On Friday, Premier Daniel Andrews said the Department of Health and Human Services will urgently update its advice to allow for affected residents to seek help during the power outage and storm damage.

“This is not an ordinary storm event because of course, it occurs in the midst of very strict coronavirus rules,” he said.

He said DHHS advice had been updated. ”That is not an invitation for people to do things that don’t need to be done but we do recognise that with the volume of work and even though the SES do an amazing job, there will be other needs that will need to be met by perhaps a family member,” he said.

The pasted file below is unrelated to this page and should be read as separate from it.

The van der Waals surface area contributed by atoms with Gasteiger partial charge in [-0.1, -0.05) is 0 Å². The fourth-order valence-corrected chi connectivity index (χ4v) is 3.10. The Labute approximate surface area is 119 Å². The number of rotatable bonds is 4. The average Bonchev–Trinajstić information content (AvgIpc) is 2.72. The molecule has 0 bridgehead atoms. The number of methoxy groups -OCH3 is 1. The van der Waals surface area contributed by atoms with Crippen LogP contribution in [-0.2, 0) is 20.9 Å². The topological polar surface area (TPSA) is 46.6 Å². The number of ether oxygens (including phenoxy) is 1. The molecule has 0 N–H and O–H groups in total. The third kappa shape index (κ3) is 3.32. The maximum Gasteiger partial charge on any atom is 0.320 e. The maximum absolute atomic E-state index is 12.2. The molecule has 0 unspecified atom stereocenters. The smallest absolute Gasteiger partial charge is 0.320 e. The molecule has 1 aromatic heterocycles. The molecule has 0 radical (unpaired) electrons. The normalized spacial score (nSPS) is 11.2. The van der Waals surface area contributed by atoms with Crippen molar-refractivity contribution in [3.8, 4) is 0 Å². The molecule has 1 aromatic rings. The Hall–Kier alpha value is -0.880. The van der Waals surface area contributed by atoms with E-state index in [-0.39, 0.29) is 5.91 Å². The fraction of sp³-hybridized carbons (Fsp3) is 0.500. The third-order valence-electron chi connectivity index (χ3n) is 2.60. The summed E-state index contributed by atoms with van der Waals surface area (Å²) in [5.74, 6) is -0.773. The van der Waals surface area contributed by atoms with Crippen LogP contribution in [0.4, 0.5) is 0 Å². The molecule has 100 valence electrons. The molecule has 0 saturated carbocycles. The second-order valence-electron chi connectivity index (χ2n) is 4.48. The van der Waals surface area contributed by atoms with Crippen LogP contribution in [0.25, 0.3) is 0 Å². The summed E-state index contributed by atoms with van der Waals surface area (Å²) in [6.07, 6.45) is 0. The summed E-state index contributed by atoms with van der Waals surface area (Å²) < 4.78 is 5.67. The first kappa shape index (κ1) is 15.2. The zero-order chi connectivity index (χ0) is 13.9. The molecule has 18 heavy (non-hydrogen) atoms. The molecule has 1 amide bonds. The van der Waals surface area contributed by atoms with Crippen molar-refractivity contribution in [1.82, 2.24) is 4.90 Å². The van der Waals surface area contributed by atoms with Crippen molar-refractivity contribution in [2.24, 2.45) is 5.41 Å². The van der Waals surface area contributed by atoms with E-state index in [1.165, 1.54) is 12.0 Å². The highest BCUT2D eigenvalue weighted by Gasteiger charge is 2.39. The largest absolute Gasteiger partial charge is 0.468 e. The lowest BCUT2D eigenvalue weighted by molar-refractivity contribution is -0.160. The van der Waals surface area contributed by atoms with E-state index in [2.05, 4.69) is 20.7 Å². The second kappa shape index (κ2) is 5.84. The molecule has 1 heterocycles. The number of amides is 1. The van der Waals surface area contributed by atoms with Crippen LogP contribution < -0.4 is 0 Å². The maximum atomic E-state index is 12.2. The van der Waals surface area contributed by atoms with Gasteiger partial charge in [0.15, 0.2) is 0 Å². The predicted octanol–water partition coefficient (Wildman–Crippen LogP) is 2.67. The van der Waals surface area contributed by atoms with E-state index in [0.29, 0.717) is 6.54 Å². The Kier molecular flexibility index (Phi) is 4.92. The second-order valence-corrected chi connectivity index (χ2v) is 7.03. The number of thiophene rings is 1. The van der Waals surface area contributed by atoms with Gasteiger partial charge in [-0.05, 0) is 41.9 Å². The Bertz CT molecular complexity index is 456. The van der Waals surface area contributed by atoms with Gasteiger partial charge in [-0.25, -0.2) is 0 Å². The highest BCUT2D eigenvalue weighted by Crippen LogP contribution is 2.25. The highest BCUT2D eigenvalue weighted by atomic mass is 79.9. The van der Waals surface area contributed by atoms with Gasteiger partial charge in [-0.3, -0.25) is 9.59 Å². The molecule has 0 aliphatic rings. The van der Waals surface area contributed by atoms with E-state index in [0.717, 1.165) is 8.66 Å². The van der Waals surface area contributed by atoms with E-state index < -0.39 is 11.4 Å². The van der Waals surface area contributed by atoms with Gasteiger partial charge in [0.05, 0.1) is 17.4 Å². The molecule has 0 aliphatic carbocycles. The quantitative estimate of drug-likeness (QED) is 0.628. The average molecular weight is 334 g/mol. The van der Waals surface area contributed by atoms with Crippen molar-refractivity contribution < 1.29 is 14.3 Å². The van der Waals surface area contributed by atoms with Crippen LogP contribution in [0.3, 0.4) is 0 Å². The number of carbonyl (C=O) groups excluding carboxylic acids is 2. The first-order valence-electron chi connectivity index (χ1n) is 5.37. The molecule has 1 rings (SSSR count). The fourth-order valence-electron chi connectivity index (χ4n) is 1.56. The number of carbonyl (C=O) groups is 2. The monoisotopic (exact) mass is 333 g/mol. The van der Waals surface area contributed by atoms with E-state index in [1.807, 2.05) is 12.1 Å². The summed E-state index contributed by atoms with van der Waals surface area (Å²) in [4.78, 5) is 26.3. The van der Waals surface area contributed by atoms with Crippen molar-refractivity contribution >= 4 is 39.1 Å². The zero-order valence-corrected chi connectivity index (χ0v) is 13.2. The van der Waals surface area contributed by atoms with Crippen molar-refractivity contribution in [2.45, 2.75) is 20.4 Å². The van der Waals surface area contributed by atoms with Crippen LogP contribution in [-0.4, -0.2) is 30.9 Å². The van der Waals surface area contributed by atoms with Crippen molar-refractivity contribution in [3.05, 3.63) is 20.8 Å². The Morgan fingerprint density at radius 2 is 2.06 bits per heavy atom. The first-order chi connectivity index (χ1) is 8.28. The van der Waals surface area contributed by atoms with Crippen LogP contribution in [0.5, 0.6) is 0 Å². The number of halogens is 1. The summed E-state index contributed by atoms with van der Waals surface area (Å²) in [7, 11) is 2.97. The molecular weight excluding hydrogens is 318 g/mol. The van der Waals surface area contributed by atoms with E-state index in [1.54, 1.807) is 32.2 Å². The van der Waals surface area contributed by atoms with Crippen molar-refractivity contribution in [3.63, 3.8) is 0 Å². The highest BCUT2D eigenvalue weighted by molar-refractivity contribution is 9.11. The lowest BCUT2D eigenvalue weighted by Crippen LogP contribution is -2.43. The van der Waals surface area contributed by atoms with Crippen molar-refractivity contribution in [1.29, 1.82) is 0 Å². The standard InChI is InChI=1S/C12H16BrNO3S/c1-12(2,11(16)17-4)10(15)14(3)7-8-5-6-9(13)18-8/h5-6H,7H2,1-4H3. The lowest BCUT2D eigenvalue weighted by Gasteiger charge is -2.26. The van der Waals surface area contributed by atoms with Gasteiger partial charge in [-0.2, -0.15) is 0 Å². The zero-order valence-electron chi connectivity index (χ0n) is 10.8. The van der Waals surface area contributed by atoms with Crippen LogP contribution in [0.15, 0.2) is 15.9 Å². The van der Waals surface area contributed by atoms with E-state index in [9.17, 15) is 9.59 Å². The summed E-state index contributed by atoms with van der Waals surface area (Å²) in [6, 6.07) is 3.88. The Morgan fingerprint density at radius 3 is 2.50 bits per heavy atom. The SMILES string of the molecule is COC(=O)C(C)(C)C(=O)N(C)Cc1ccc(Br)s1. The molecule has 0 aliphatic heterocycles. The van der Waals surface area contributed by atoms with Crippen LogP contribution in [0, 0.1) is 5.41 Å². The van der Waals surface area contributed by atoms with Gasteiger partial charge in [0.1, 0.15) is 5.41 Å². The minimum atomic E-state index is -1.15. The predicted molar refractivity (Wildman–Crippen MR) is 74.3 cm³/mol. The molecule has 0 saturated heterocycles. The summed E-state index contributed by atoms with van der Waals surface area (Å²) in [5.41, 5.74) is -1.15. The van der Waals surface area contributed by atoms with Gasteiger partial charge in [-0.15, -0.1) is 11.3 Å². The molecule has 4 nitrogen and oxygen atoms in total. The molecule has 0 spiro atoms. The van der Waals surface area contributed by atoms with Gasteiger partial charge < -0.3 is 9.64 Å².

“We know and understand this is unique and we don’t want those coronavirus rules to make it any harder, but we just have to find that balance point and I am confident that we can.”

Mr Andrews urged residents to in the 88 suburbs impacted by the now-fixed Yarra Valley Water issue to boil their water to avoid getting sick.

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Richmond’s Tom Lynch could be in hot water after striking Gold Coast’s Sam Collins



Tom Lynch claims he hit Gold Coast’s Sam Collins with an “open hand to the chest” in an incident that could land the Richmond premiership star in hot water with the AFL’s match review officer.

It occurred during the final quarter of the Tigers’ 21-point victory at the Gabba on Monday night and was later described by former St Kilda champion Nick Riewoldt as a “cheap shot”.

Collins was left momentarily keeled over as Lynch ran off on a lead and took an easy mark before kicking a goal to give Richmond a crucial 13-point advantage late in the match.